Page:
Back then, there were some colleges run by Jesuits — Georgetown, Boston College and Fordham — and Notre Dame was 40 years old, but these were not research universities. The Catholic University of America was, like Johns Hopkins, founded exclusively as a graduate school because that is what the Catholic Church needed, a Catholic university that could produce American scholarship, not European, and an American university that could produce Catholic scholarship, not Protestant or secular. And they wanted it in Washington to wave the Catholic flag as a sign of patriotism in the nation's capital.

What does the church need today? And how can the Catholic Church best serve the country through the means of a university owned by its bishops?

Today, the dominant fact about the Catholic Church in the United States is that it is becoming increasingly Latino in its membership. And the dominant fact about the intersection of the church with the ambient culture is that we Catholics are ahead of the demographic curve: The culture, as a whole, is becoming increasingly Latino, just not as fast as the Catholic Church is. Asian Catholics, also, are playing an increasingly significant role in many local churches.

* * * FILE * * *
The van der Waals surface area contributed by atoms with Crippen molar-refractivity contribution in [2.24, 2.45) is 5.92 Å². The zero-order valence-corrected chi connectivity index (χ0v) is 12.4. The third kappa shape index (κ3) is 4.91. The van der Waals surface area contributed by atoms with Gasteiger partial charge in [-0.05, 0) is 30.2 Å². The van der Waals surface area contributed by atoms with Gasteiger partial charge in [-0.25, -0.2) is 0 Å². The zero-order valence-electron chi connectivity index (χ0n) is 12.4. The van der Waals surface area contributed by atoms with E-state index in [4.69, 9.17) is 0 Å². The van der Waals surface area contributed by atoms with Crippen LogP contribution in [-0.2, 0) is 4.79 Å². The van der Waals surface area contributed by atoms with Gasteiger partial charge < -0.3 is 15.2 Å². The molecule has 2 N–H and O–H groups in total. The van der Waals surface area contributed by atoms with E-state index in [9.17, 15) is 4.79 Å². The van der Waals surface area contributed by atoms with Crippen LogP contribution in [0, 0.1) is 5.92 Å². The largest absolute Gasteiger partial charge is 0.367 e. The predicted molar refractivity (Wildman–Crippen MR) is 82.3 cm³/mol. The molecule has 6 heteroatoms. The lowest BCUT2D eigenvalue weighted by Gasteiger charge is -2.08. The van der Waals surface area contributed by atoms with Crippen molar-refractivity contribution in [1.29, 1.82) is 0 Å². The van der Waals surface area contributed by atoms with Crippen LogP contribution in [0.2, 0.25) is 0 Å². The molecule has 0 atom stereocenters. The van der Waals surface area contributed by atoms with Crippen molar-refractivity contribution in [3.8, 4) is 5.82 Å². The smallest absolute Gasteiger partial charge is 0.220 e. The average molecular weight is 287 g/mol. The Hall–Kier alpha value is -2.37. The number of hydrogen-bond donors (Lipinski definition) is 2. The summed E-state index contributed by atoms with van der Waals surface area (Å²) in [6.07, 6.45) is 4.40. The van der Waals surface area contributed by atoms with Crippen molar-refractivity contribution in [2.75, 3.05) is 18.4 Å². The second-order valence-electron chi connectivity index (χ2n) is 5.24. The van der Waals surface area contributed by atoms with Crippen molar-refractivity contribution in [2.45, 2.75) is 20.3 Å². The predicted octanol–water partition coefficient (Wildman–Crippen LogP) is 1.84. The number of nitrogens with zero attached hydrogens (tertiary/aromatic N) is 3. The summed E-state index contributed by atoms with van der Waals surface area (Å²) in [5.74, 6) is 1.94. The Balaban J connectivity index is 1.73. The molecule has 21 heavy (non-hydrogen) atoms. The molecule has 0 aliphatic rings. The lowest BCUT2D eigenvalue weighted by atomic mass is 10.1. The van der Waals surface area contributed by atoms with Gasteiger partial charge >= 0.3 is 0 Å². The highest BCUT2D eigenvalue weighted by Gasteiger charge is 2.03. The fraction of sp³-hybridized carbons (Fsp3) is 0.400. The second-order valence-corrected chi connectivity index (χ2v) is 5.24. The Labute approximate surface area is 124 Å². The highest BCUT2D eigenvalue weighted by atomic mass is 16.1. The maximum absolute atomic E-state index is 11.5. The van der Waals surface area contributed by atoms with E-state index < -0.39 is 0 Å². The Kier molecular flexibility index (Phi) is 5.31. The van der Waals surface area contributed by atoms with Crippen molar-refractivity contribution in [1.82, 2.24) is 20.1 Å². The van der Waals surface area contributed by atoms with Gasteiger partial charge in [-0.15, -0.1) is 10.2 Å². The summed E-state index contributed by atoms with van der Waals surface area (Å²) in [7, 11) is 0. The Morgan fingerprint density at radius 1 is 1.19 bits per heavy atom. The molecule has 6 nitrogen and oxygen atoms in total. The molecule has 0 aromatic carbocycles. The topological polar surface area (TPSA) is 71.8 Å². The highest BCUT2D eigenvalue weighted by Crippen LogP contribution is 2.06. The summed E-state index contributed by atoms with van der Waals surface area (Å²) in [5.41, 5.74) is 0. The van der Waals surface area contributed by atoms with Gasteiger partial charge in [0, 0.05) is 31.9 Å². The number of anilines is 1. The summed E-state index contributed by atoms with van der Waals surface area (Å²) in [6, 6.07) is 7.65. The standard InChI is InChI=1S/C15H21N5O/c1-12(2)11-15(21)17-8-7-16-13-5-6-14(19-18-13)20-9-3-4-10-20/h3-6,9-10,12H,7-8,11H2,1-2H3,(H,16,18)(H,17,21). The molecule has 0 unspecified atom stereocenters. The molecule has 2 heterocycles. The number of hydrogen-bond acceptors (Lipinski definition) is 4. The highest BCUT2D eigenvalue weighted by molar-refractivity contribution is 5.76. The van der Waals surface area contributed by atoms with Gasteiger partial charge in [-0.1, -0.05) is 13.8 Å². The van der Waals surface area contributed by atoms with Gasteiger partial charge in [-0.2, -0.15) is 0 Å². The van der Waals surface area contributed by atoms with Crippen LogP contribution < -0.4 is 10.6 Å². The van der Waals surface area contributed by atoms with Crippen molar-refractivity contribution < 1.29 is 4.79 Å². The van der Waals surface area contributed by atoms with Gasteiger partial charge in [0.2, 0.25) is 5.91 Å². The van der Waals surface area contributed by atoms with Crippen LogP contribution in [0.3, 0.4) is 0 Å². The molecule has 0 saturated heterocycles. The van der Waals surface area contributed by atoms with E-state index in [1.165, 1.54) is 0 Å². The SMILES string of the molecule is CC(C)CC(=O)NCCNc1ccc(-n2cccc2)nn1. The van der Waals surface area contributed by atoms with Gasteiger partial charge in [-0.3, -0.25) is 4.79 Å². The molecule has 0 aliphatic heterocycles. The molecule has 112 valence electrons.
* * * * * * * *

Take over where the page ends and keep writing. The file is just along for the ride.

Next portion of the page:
The fact that the end of the 19th and the beginning of the 21st century both witness a Catholic Church dominated by concerns related to migration is interesting, but we should be wary of false equivalencies. The progressive leaders of the church in the 1880s wanted the immigrants to assimilate to American ways, and assimilate as thoroughly and as quickly as possible. They could not conceive that their flock might lose its faith, or at least see that faith weakened, as it entered the ambient culture. They did not recognize the ways in which a Protestant ethic and spirituality would work its way into the ethnic churches they led.

They also shared the naive and uncritical optimism of their age about the virtues of American values that we associate with Gibbons' friend Teddy Roosevelt. It would be wrong to say they were racists, but the bishops who founded Catholic University were 19th-century white men, with all the limits of perspective that designation implies.